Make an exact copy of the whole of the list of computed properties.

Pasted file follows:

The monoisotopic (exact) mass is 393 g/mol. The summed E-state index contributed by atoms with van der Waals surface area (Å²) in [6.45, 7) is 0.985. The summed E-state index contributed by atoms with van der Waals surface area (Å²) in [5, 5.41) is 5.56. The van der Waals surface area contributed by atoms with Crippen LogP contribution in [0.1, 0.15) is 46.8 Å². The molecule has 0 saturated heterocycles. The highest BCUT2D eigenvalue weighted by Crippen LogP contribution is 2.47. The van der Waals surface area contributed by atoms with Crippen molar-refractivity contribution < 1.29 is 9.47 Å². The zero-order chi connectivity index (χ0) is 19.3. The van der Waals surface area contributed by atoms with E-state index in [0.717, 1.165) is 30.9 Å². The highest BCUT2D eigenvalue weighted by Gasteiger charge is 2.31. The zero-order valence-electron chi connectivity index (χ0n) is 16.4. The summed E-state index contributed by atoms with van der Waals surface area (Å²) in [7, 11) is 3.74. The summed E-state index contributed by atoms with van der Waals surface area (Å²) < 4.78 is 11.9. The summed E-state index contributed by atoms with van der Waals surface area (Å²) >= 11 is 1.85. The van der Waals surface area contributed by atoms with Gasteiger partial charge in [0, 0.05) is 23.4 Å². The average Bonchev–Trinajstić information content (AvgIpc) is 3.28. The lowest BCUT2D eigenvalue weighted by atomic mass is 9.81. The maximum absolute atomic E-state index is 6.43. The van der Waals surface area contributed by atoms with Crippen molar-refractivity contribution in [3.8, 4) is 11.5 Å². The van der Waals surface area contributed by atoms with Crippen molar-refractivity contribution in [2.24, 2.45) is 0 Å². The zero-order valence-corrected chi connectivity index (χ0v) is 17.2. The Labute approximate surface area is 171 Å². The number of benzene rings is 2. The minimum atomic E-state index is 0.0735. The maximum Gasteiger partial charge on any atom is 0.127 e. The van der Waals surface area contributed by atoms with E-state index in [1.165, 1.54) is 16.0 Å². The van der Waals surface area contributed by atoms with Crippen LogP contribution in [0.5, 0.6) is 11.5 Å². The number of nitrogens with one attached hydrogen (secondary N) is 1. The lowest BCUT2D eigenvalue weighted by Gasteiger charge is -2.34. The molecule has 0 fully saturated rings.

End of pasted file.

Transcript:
The monoisotopic (exact) mass is 393 g/mol. The summed E-state index contributed by atoms with van der Waals surface area (Å²) in [6.45, 7) is 0.985. The summed E-state index contributed by atoms with van der Waals surface area (Å²) in [5, 5.41) is 5.56. The van der Waals surface area contributed by atoms with Crippen LogP contribution in [0.1, 0.15) is 46.8 Å². The molecule has 0 saturated heterocycles. The highest BCUT2D eigenvalue weighted by Crippen LogP contribution is 2.47. The van der Waals surface area contributed by atoms with Crippen molar-refractivity contribution < 1.29 is 9.47 Å². The zero-order chi connectivity index (χ0) is 19.3. The van der Waals surface area contributed by atoms with E-state index in [0.717, 1.165) is 30.9 Å². The highest BCUT2D eigenvalue weighted by Gasteiger charge is 2.31. The zero-order valence-electron chi connectivity index (χ0n) is 16.4. The summed E-state index contributed by atoms with van der Waals surface area (Å²) in [7, 11) is 3.74. The summed E-state index contributed by atoms with van der Waals surface area (Å²) < 4.78 is 11.9. The summed E-state index contributed by atoms with van der Waals surface area (Å²) >= 11 is 1.85. The van der Waals surface area contributed by atoms with Gasteiger partial charge in [0, 0.05) is 23.4 Å². The average Bonchev–Trinajstić information content (AvgIpc) is 3.28. The lowest BCUT2D eigenvalue weighted by atomic mass is 9.81. The maximum absolute atomic E-state index is 6.43. The van der Waals surface area contributed by atoms with Crippen molar-refractivity contribution in [3.8, 4) is 11.5 Å². The van der Waals surface area contributed by atoms with Crippen molar-refractivity contribution in [2.24, 2.45) is 0 Å². The zero-order valence-corrected chi connectivity index (χ0v) is 17.2. The Labute approximate surface area is 171 Å². The number of benzene rings is 2. The minimum atomic E-state index is 0.0735. The maximum Gasteiger partial charge on any atom is 0.127 e. The van der Waals surface area contributed by atoms with E-state index in [1.165, 1.54) is 16.0 Å². The van der Waals surface area contributed by atoms with Crippen LogP contribution in [0.5, 0.6) is 11.5 Å². The number of nitrogens with one attached hydrogen (secondary N) is 1. The lowest BCUT2D eigenvalue weighted by Gasteiger charge is -2.34. The molecule has 0 fully saturated rings.